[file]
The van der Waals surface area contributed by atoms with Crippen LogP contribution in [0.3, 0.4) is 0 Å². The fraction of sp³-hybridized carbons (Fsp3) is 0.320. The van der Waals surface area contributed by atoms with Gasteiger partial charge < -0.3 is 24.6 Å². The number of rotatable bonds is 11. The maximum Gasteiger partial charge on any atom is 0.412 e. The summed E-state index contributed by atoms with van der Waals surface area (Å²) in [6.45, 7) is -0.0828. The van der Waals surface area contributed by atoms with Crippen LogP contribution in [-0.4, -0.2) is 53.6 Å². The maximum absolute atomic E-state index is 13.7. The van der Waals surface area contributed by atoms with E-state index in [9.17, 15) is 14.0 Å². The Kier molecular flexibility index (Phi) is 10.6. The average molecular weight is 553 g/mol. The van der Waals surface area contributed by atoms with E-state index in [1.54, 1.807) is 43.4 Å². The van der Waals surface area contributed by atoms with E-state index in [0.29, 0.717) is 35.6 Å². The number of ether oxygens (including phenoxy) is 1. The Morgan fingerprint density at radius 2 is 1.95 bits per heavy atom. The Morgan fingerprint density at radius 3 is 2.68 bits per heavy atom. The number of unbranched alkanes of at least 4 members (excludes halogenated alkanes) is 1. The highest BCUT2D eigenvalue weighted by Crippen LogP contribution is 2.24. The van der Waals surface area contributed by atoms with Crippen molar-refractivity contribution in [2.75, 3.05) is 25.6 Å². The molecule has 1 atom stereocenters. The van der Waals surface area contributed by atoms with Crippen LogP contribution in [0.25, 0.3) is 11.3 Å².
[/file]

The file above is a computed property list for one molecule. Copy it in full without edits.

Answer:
The van der Waals surface area contributed by atoms with Crippen LogP contribution in [0.3, 0.4) is 0 Å². The fraction of sp³-hybridized carbons (Fsp3) is 0.320. The van der Waals surface area contributed by atoms with Gasteiger partial charge < -0.3 is 24.6 Å². The number of rotatable bonds is 11. The maximum Gasteiger partial charge on any atom is 0.412 e. The summed E-state index contributed by atoms with van der Waals surface area (Å²) in [6.45, 7) is -0.0828. The van der Waals surface area contributed by atoms with Crippen LogP contribution in [-0.4, -0.2) is 53.6 Å². The maximum absolute atomic E-state index is 13.7. The van der Waals surface area contributed by atoms with E-state index in [9.17, 15) is 14.0 Å². The Kier molecular flexibility index (Phi) is 10.6. The average molecular weight is 553 g/mol. The van der Waals surface area contributed by atoms with E-state index in [1.54, 1.807) is 43.4 Å². The van der Waals surface area contributed by atoms with E-state index in [0.29, 0.717) is 35.6 Å². The number of ether oxygens (including phenoxy) is 1. The Morgan fingerprint density at radius 2 is 1.95 bits per heavy atom. The Morgan fingerprint density at radius 3 is 2.68 bits per heavy atom. The number of unbranched alkanes of at least 4 members (excludes halogenated alkanes) is 1. The highest BCUT2D eigenvalue weighted by Crippen LogP contribution is 2.24. The van der Waals surface area contributed by atoms with Crippen molar-refractivity contribution in [2.75, 3.05) is 25.6 Å². The molecule has 1 atom stereocenters. The van der Waals surface area contributed by atoms with Crippen LogP contribution in [0.25, 0.3) is 11.3 Å².